Archive for August, 2009

When Was the Last Time You Were Called, “Creepy?”

Thursday, August 27th, 2009

I’ve been called many things over the years but never “creepy” and never “bad at P.R.” Yet, these sophomoric personal and professional attacks were handwritten on a post-it note attached to a check I received this week from a dead beat client, forced by the local courts to finally pay our firm for services contracted for and successfully rendered many, many months ago. I won’t get into specifics other than to say a contract was signed and several prominent media placements were garnered in a very short period of time. 

Unfortunately, lack of mutual respect and professionalism in the business world are all too common, in particular in such challenging economic times. By contrast, however, visionary companies and business owners address and approach such financial realities in a much more productive and pragmatic way.  I attended this week’s Corp! “Entrepreneurs of Distinction” award breakfast and listened to several prominent business leaders provide perspectives on their approach, in good times and bad. Optimism, mutual respect, flexibility, a willingess to evolve and attention to client service were all key themes.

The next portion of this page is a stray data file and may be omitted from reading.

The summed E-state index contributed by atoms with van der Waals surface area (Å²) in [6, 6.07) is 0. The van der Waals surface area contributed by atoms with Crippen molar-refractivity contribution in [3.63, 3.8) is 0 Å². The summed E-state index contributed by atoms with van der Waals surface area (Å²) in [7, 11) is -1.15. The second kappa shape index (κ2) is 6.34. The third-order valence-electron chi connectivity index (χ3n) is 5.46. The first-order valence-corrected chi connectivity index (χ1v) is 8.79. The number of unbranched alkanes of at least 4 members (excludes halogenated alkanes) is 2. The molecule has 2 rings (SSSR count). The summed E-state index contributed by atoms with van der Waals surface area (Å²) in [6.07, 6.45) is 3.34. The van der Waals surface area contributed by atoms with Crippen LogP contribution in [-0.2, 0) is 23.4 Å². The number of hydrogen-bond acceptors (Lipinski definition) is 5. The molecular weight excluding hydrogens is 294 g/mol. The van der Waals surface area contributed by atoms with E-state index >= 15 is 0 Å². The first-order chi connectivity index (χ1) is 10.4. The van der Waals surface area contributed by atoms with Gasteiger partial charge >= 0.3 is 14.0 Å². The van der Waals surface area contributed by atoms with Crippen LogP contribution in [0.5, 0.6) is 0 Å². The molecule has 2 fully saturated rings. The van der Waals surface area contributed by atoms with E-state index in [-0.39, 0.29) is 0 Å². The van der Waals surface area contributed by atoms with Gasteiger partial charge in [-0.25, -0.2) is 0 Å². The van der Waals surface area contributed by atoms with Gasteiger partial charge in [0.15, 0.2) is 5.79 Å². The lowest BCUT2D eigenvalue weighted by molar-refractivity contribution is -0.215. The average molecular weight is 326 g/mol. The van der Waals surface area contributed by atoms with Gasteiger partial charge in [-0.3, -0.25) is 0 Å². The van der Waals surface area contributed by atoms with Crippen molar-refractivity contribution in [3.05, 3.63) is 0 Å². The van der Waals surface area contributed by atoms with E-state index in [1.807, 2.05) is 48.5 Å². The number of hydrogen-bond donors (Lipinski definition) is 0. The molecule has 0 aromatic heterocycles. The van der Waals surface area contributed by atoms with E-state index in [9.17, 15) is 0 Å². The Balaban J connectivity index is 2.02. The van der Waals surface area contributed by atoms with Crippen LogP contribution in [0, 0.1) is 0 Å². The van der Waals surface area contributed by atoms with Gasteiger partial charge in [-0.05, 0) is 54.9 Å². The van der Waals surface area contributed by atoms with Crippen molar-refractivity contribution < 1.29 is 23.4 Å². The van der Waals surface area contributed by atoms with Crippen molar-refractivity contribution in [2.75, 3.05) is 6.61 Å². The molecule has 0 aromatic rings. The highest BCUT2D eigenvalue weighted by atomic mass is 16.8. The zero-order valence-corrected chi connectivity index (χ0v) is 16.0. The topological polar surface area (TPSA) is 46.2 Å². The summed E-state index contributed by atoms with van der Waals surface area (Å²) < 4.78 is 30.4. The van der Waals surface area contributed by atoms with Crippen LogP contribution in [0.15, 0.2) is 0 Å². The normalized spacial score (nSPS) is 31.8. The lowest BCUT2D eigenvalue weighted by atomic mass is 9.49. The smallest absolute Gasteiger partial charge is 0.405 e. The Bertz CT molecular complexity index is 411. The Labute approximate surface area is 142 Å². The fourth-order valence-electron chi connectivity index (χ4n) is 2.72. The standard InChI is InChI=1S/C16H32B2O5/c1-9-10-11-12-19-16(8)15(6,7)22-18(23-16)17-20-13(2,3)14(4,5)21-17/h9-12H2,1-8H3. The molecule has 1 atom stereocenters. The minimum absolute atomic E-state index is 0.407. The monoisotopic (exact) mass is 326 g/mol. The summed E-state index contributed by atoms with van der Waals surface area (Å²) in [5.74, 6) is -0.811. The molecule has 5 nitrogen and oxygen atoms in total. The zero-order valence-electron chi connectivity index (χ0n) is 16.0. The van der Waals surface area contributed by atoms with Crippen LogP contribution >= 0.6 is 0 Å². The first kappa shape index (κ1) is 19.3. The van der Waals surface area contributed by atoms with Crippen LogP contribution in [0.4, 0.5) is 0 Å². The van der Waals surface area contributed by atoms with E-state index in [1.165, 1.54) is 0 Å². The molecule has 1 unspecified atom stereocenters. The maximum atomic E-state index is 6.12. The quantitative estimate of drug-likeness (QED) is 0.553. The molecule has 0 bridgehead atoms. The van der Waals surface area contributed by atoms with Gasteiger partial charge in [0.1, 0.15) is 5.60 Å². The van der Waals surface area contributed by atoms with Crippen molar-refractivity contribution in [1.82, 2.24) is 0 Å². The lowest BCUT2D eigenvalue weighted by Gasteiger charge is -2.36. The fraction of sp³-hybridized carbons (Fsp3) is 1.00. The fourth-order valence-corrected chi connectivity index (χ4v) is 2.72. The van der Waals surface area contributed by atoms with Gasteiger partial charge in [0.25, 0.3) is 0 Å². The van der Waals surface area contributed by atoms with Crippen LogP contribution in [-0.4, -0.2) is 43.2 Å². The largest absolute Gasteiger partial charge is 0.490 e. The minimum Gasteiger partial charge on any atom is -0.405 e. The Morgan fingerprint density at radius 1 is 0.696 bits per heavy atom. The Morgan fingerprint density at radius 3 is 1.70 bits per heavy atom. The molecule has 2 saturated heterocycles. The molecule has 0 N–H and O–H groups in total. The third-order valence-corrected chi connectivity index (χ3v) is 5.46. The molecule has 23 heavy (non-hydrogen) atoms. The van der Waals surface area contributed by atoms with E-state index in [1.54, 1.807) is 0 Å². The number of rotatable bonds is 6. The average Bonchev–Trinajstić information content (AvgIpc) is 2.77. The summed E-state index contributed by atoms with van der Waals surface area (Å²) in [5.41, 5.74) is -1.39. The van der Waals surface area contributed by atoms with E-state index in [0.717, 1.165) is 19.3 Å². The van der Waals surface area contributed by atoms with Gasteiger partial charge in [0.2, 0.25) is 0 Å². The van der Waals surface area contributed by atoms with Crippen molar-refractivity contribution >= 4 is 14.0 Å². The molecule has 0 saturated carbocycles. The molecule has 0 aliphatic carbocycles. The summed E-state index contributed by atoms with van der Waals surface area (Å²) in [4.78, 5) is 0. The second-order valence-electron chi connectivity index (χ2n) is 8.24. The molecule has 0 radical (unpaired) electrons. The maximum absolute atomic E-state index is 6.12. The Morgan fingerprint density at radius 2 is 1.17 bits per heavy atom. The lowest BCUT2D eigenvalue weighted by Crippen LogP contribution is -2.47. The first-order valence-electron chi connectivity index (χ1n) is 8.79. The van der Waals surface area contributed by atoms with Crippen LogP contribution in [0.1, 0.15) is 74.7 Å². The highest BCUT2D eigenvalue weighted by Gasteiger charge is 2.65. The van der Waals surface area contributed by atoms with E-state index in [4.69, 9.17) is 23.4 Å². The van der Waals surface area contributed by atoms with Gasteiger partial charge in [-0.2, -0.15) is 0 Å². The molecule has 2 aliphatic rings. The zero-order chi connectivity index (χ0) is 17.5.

In the case of the aforementioned client, I have perhaps never spent more time attempting to provide an individual with appropriate counsel on the realities of media relations today (not to mention dealing with the dynamic that she had burned bridges, we discovered, with key media decision makers in the past who were unwilling to work with her again). In the end, anything short of the “Oprah” show, evidently, was not enough. Repeated, ignored attempts at working out payment plans were put forth with professionalism and yet, apparently, were considered an invasion of space.